Ovarian Cysts

Author: C William Helm, MB, BCh, MA, FRCS(Edin), FRCSE, Associate Professor, Division of Gynecologic Oncology, James Graham Brown Cancer Center, University of Louisville



An ovarian cyst is a sac filled with liquid or semi-liquid material arising in an ovary. The number of diagnoses of ovarian cysts has increased with the widespread implementation of regular physical examinations and ultrasound technology. The finding of an ovarian cyst causes considerable anxiety for women because of the fear of malignancy, but the vast majority of ovarian cysts are benign.


Each month, normally functioning ovaries develop small cysts called Graafian follicles.1 At mid cycle, a single dominant follicle up to about 2.8 cm in diameter releases a mature oocyte.

The ruptured follicle becomes the corpus luteum, which, at maturity, is a 1.5- to 2-cm structure with a cystic center. In the absence of fertilization of the oocyte, it undergoes progressive fibrosis and shrinkage. If fertilization occurs, the corpus luteum initially enlarges and then gradually decreases in size during pregnancy.

Ovarian cysts arising in the normal process of ovulation are called functional cysts and are always benign. They may be follicular and luteal, sometimes called theca-lutein cysts. These cysts can be stimulated by gonadotropins, including follicle-stimulating hormone (FSH) and human chorionic gonadotropin (hCG). A theca-lutein cyst is shown in the sonogram below.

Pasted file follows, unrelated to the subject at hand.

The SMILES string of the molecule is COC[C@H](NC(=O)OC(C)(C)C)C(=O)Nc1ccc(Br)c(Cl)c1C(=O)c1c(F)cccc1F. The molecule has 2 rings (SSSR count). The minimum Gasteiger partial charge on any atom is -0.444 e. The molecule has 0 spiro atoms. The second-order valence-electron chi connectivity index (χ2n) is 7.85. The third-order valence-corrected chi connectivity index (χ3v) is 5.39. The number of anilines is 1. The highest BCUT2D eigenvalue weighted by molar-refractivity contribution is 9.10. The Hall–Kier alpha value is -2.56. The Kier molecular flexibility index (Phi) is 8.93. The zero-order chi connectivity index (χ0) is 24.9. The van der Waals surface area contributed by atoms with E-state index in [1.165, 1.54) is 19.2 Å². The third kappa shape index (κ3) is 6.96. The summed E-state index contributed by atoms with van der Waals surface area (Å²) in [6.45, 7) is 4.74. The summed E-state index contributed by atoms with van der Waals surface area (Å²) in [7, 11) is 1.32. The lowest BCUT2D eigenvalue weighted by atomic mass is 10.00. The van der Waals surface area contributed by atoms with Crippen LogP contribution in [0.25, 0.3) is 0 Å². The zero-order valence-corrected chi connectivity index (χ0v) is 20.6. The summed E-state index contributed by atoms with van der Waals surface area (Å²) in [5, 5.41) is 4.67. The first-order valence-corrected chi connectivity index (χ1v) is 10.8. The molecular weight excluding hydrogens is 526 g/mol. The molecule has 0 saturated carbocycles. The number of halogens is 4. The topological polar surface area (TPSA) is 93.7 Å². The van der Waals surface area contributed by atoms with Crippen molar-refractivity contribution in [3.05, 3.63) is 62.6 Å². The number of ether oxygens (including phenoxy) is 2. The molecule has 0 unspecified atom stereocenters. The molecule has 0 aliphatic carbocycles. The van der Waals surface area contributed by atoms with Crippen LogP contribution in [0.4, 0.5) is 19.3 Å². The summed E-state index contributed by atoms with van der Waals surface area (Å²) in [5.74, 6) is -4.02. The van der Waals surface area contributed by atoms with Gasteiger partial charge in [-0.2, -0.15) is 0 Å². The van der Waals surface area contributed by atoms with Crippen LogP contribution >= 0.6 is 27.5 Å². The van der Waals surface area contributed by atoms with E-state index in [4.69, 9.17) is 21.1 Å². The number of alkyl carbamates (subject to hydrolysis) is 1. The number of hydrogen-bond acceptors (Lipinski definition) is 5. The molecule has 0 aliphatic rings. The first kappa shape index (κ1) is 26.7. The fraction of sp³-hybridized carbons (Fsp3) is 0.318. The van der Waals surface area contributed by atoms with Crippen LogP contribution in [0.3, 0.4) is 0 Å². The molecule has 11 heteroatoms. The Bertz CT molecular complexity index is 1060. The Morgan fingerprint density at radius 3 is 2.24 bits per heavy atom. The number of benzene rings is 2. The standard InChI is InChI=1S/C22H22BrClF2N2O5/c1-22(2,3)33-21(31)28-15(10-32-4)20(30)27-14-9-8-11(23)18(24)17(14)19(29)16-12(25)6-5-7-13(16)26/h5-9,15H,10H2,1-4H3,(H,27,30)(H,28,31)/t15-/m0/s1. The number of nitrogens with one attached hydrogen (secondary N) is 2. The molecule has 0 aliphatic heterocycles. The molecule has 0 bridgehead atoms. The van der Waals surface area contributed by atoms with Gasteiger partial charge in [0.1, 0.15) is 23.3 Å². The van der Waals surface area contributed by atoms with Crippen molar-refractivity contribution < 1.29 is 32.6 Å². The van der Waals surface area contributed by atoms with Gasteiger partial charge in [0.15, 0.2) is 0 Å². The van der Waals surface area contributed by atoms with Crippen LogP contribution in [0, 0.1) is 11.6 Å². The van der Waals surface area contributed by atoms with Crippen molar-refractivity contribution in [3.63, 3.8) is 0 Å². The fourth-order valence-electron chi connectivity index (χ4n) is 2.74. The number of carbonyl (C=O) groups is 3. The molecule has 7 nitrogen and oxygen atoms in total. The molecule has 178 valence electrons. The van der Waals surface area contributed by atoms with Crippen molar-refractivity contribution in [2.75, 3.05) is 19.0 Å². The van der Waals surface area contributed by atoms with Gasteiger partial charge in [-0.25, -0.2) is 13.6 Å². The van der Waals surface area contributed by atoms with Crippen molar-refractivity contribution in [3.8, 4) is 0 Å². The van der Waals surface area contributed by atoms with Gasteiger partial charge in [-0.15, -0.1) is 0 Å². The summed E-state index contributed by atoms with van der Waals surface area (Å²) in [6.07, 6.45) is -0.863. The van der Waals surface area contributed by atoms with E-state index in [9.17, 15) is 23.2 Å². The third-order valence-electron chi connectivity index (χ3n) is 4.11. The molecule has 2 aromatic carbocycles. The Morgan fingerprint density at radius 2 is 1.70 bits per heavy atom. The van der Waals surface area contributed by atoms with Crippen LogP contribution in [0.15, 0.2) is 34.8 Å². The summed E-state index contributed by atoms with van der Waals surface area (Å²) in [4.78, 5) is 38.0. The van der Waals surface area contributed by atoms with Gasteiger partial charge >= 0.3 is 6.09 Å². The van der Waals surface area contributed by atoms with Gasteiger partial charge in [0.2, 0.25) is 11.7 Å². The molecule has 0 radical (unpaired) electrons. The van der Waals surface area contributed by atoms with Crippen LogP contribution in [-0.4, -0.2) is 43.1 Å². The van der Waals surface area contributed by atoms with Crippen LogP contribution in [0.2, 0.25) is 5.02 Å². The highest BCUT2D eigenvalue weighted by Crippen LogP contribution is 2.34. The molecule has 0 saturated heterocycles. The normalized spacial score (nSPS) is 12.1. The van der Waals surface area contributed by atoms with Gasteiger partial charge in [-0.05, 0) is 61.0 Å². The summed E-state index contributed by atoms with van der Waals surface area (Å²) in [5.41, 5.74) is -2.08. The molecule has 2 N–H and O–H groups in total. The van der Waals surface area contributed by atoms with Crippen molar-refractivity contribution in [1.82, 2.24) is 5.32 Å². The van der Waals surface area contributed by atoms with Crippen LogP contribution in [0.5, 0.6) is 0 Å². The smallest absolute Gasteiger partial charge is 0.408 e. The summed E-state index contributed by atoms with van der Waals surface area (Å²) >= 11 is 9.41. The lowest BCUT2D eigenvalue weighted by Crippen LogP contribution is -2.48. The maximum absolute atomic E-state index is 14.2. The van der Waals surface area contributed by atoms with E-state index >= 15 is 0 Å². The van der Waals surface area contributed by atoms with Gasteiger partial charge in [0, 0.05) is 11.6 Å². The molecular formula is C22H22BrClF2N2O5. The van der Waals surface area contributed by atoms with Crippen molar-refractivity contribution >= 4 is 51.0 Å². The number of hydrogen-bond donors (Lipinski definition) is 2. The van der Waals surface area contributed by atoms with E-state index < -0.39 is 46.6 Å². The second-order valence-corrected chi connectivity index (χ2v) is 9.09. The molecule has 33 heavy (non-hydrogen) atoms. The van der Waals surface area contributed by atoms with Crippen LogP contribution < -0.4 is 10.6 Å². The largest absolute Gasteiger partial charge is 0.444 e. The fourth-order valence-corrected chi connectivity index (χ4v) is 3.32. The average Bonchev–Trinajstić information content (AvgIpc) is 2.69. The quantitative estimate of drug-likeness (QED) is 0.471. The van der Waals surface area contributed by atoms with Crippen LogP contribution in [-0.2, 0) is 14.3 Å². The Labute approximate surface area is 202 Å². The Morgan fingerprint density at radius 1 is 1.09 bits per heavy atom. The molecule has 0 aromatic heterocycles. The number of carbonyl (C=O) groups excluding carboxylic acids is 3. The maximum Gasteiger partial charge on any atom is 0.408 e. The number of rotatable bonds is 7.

Theca-lutein cysts replacing an ovary in a patien...

Theca-lutein cysts replacing an ovary in a patient with a molar pregnancy. Despite their size these cysts are benign and usually resolve after treatment of the underlying disease.

Multiple functional cysts can occur as a result of excessive gonadotropin stimulation or sensitivity. In gestational trophoblastic neoplasia (hydatidiform mole and choriocarcinoma) and rarely in multiple and diabetic pregnancy, hCG causes a condition called hyperreactio luteinalis. In patients being treated for infertility, ovulation induction with gonadotropins (FSH and luteinizing hormone [LH]), and rarely clomiphene citrate, may lead to ovarian hyperstimulation syndrome, especially if accompanied by hCG administration.

Neoplastic cysts arise by inappropriate overgrowth of cells within the ovary and may be malignant or benign. Malignant neoplasms may arise from all ovarian cell types and tissues. By far, the most frequent are those arising from the surface epithelium (mesothelium), and most of these are partially cystic lesions. The benign counterparts of these cancers are serous and mucinous cystadenomas. Other malignant ovarian tumors may contain cystic areas, and these include granulosa cell tumors from sex cord stromal cells and germ cell tumors from primordial germ cells. A clear cell carcinoma is shown in the image below.

Cross-section of a clear cell carcinoma of the ov...

Cross-section of a clear cell carcinoma of the ovary. Note the cystic spaces intermingled with solid areas.


Teratomas are a form of germ cell tumor2 containing elements from all 3 embryonic germ layers, ie, ectoderm, endoderm, and mesoderm. A mature cystic teratoma is shown in the image below.

A dermoid cyst (mature cystic teratoma) after op...

A dermoid cyst (mature cystic teratoma) after opening the abdomen. Note the yellowish color of the contents seen through the wall.


Endometriomas are cysts filled with blood arising from the ectopic endometrium. In polycystic ovary syndrome, the ovary often contains multiple cystic follicles 2-5 mm in diameter as viewed on sonograms. The cysts themselves are never the main problem, and discussion of this disease is beyond the scope of this article.


United States